+ As much as possible, arrange meetings for work to be in person or on skype. I was really taken aback by the idea that we lose our ability to feed off each other's creativity and insight so drastically when we move away from flesh and blood conversations. Sure, there are many times when an email convo will suffice for organising and communicating, and SURE, it frees us up time-wise, and SURE sometimes meetings are a drag but for the collaborative work that we do at Freedom Acts that involves heart and soul issues - person to person communication is essential.
+ Similarly - free up more time to talk/skype/facetime with the people we love. I don't want conversation to feel like a drag. I don't want to be the person that avoids answering their phone and would rather text because it takes too much of my energy. I want to re-cultivate the deeper connection that comes with talking to the important people as much as possible. Even if it is just a stolen few minutes during the day, hearing each other's voices - the nuances, the tones, the emotion, is so much more healthy for our relationships than one dimensional words on a screen.
+ Create distance when necessary. Unfollow. Pick battles with wisdom. Refrain from engaging in conversations that are going nowhere fast (have the hop-topic conversations in person with people you trust - you don't have to agree, but at least you can trust your opinions will land safely). Do not bite to passive-aggressive online behaviour. Protect your heart. I've learned this the hard and painful way but can honestly say it is more than healthy to know when to step back. Creating distance from toxic online behaviour does not make you cold or frosty, it makes you sensible.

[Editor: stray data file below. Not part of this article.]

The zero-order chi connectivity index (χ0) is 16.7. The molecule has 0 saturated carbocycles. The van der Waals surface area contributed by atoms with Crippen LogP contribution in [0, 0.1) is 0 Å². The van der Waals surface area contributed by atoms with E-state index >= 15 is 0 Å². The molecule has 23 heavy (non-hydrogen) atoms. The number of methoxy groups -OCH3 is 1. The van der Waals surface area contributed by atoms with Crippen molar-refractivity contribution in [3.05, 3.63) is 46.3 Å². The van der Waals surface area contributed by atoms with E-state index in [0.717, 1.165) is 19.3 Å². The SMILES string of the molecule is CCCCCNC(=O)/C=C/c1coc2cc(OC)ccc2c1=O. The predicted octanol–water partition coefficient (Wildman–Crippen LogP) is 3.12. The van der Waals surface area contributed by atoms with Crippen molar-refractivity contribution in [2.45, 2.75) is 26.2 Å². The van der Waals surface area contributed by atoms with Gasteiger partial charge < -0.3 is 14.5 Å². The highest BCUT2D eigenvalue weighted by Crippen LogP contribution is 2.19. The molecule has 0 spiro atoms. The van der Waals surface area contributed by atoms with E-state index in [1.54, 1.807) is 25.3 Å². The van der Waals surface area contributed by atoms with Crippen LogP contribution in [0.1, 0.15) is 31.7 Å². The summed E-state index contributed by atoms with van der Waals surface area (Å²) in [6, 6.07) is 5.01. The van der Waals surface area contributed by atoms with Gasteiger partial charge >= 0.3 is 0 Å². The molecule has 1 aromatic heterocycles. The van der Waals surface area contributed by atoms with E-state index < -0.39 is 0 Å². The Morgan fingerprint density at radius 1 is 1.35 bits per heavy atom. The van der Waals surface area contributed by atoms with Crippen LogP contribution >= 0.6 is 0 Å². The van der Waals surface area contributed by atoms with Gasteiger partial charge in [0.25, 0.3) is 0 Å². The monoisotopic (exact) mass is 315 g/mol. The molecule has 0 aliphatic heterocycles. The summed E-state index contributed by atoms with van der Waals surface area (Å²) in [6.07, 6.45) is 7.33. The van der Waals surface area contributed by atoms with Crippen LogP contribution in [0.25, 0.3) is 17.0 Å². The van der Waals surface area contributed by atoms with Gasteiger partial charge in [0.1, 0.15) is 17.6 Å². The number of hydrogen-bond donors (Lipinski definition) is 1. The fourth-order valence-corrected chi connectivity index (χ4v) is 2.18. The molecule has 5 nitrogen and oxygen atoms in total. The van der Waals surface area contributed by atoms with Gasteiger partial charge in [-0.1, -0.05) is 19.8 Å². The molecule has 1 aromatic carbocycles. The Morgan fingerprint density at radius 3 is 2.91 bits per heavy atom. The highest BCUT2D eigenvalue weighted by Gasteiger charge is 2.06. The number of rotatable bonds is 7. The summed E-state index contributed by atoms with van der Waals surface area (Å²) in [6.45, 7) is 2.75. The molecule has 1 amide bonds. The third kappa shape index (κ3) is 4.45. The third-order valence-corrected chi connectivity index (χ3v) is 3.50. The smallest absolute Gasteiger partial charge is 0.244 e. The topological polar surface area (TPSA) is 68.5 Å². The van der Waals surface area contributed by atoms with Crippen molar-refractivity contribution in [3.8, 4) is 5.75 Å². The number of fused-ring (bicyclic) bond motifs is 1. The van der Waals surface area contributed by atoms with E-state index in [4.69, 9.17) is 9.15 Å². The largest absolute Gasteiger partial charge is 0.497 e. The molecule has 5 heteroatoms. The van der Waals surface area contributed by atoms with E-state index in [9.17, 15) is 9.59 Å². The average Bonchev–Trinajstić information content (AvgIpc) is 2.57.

+ Maximise the good. Utilise the best bits; the community building stuff, the campaigning, the information sharing, the positivity, the thoughtful, the generous.
So I wonder what you think? Are you, like me, worried about what online communication is doing to the human condition? Have you thought much about it in this way? Have a listen to Sherry Turkle's interview and then maybe let's chat some more about it. In person, preferably of course...